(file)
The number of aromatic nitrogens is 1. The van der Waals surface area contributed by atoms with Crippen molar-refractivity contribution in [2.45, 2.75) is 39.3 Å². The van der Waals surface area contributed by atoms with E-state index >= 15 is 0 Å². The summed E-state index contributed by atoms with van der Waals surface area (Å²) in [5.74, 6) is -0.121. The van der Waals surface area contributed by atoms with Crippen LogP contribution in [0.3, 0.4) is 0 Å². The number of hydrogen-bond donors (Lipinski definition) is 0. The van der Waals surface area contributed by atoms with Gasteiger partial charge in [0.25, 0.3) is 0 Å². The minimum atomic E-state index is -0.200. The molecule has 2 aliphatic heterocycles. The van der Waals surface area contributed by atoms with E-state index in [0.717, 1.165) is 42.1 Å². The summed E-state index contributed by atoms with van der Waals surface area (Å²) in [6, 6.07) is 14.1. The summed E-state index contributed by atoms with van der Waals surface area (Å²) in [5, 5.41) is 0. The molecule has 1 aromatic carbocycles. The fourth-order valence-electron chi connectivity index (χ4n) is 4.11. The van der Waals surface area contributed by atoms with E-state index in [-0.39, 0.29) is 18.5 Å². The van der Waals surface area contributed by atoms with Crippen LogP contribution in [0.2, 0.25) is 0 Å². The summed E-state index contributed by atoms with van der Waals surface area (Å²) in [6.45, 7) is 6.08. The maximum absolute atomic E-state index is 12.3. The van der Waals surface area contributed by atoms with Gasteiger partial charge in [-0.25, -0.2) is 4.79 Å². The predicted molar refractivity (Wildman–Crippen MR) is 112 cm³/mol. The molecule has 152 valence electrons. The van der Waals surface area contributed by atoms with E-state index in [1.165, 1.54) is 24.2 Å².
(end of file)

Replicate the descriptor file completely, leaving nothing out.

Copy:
The number of aromatic nitrogens is 1. The van der Waals surface area contributed by atoms with Crippen molar-refractivity contribution in [2.45, 2.75) is 39.3 Å². The van der Waals surface area contributed by atoms with E-state index >= 15 is 0 Å². The summed E-state index contributed by atoms with van der Waals surface area (Å²) in [5.74, 6) is -0.121. The van der Waals surface area contributed by atoms with Crippen LogP contribution in [0.3, 0.4) is 0 Å². The number of hydrogen-bond donors (Lipinski definition) is 0. The van der Waals surface area contributed by atoms with Gasteiger partial charge in [0.25, 0.3) is 0 Å². The minimum atomic E-state index is -0.200. The molecule has 2 aliphatic heterocycles. The van der Waals surface area contributed by atoms with E-state index in [0.717, 1.165) is 42.1 Å². The summed E-state index contributed by atoms with van der Waals surface area (Å²) in [6, 6.07) is 14.1. The summed E-state index contributed by atoms with van der Waals surface area (Å²) in [5, 5.41) is 0. The molecule has 1 aromatic carbocycles. The fourth-order valence-electron chi connectivity index (χ4n) is 4.11. The van der Waals surface area contributed by atoms with E-state index in [-0.39, 0.29) is 18.5 Å². The van der Waals surface area contributed by atoms with Crippen LogP contribution in [0.2, 0.25) is 0 Å². The summed E-state index contributed by atoms with van der Waals surface area (Å²) in [6.45, 7) is 6.08. The maximum absolute atomic E-state index is 12.3. The van der Waals surface area contributed by atoms with Gasteiger partial charge in [-0.25, -0.2) is 4.79 Å². The predicted molar refractivity (Wildman–Crippen MR) is 112 cm³/mol. The molecule has 152 valence electrons. The van der Waals surface area contributed by atoms with E-state index in [1.165, 1.54) is 24.2 Å².